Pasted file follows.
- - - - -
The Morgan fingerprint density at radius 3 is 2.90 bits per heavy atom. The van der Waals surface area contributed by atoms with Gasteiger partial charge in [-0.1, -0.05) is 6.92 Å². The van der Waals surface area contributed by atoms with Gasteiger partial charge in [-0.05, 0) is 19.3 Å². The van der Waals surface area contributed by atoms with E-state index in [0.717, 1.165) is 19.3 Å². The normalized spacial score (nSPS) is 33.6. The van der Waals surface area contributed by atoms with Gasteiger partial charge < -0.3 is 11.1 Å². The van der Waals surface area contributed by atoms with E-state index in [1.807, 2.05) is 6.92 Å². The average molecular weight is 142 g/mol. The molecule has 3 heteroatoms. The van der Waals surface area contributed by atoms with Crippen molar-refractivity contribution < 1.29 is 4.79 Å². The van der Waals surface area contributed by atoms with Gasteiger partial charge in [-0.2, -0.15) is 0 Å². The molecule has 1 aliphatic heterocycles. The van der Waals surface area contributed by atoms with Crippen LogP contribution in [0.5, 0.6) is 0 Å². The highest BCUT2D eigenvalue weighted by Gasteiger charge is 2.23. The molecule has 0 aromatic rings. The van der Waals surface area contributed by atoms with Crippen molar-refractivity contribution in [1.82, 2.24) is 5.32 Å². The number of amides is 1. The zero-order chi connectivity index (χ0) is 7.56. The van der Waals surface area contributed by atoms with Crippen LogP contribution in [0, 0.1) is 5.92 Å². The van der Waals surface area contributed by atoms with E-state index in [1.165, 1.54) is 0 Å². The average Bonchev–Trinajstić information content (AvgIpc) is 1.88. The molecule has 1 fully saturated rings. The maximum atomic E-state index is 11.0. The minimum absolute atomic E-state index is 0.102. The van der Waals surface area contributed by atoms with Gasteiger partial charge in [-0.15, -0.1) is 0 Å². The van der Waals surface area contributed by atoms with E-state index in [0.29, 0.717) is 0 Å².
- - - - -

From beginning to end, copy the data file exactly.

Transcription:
The Morgan fingerprint density at radius 3 is 2.90 bits per heavy atom. The van der Waals surface area contributed by atoms with Gasteiger partial charge in [-0.1, -0.05) is 6.92 Å². The van der Waals surface area contributed by atoms with Gasteiger partial charge in [-0.05, 0) is 19.3 Å². The van der Waals surface area contributed by atoms with E-state index in [0.717, 1.165) is 19.3 Å². The normalized spacial score (nSPS) is 33.6. The van der Waals surface area contributed by atoms with Gasteiger partial charge < -0.3 is 11.1 Å². The van der Waals surface area contributed by atoms with E-state index in [1.807, 2.05) is 6.92 Å². The average molecular weight is 142 g/mol. The molecule has 3 heteroatoms. The van der Waals surface area contributed by atoms with Crippen molar-refractivity contribution < 1.29 is 4.79 Å². The van der Waals surface area contributed by atoms with Gasteiger partial charge in [-0.2, -0.15) is 0 Å². The molecule has 1 aliphatic heterocycles. The van der Waals surface area contributed by atoms with Crippen LogP contribution in [0.5, 0.6) is 0 Å². The highest BCUT2D eigenvalue weighted by Gasteiger charge is 2.23. The molecule has 0 aromatic rings. The van der Waals surface area contributed by atoms with Crippen molar-refractivity contribution in [1.82, 2.24) is 5.32 Å². The number of amides is 1. The zero-order chi connectivity index (χ0) is 7.56. The van der Waals surface area contributed by atoms with Crippen LogP contribution in [0, 0.1) is 5.92 Å². The van der Waals surface area contributed by atoms with E-state index in [1.165, 1.54) is 0 Å². The average Bonchev–Trinajstić information content (AvgIpc) is 1.88. The molecule has 1 fully saturated rings. The maximum atomic E-state index is 11.0. The minimum absolute atomic E-state index is 0.102. The van der Waals surface area contributed by atoms with Gasteiger partial charge in [-0.15, -0.1) is 0 Å². The van der Waals surface area contributed by atoms with E-state index in [0.29, 0.717) is 0 Å².